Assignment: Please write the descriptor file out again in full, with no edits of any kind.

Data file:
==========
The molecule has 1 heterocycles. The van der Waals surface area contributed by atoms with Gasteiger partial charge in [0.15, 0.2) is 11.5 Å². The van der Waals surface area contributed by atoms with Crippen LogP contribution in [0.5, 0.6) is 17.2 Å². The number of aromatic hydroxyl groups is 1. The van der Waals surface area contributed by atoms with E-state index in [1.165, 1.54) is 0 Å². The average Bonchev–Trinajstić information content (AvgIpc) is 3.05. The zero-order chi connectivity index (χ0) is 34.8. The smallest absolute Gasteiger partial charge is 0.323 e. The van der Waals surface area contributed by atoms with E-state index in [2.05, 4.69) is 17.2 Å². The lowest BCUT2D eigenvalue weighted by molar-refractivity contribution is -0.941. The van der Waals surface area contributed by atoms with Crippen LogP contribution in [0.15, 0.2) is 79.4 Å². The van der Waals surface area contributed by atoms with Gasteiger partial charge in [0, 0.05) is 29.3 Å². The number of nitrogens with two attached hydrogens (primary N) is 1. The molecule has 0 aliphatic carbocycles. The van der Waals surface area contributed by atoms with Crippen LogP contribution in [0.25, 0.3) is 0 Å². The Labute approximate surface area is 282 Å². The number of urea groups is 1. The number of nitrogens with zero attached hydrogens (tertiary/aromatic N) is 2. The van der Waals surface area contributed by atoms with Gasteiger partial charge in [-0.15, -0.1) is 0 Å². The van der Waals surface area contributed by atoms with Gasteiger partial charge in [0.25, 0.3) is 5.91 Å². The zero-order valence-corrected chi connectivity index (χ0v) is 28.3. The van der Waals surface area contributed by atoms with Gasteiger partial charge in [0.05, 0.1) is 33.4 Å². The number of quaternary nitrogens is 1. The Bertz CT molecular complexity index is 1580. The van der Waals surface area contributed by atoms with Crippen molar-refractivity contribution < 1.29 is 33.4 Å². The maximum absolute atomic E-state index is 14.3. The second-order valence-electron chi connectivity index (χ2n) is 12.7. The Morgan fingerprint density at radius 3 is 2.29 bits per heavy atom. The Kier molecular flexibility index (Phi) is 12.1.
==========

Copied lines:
The molecule has 1 heterocycles. The van der Waals surface area contributed by atoms with Gasteiger partial charge in [0.15, 0.2) is 11.5 Å². The van der Waals surface area contributed by atoms with Crippen LogP contribution in [0.5, 0.6) is 17.2 Å². The number of aromatic hydroxyl groups is 1. The van der Waals surface area contributed by atoms with E-state index in [1.165, 1.54) is 0 Å². The average Bonchev–Trinajstić information content (AvgIpc) is 3.05. The zero-order chi connectivity index (χ0) is 34.8. The smallest absolute Gasteiger partial charge is 0.323 e. The van der Waals surface area contributed by atoms with E-state index in [2.05, 4.69) is 17.2 Å². The lowest BCUT2D eigenvalue weighted by molar-refractivity contribution is -0.941. The van der Waals surface area contributed by atoms with Crippen LogP contribution in [0.15, 0.2) is 79.4 Å². The van der Waals surface area contributed by atoms with Gasteiger partial charge in [0, 0.05) is 29.3 Å². The number of nitrogens with two attached hydrogens (primary N) is 1. The molecule has 0 aliphatic carbocycles. The van der Waals surface area contributed by atoms with Crippen LogP contribution in [0.25, 0.3) is 0 Å². The Labute approximate surface area is 282 Å². The number of urea groups is 1. The number of nitrogens with zero attached hydrogens (tertiary/aromatic N) is 2. The van der Waals surface area contributed by atoms with Gasteiger partial charge in [-0.15, -0.1) is 0 Å². The van der Waals surface area contributed by atoms with Gasteiger partial charge in [0.25, 0.3) is 5.91 Å². The zero-order valence-corrected chi connectivity index (χ0v) is 28.3. The van der Waals surface area contributed by atoms with Gasteiger partial charge in [0.05, 0.1) is 33.4 Å². The number of quaternary nitrogens is 1. The Bertz CT molecular complexity index is 1580. The van der Waals surface area contributed by atoms with Crippen molar-refractivity contribution < 1.29 is 33.4 Å². The maximum absolute atomic E-state index is 14.3. The second-order valence-electron chi connectivity index (χ2n) is 12.7. The Morgan fingerprint density at radius 3 is 2.29 bits per heavy atom. The Kier molecular flexibility index (Phi) is 12.1.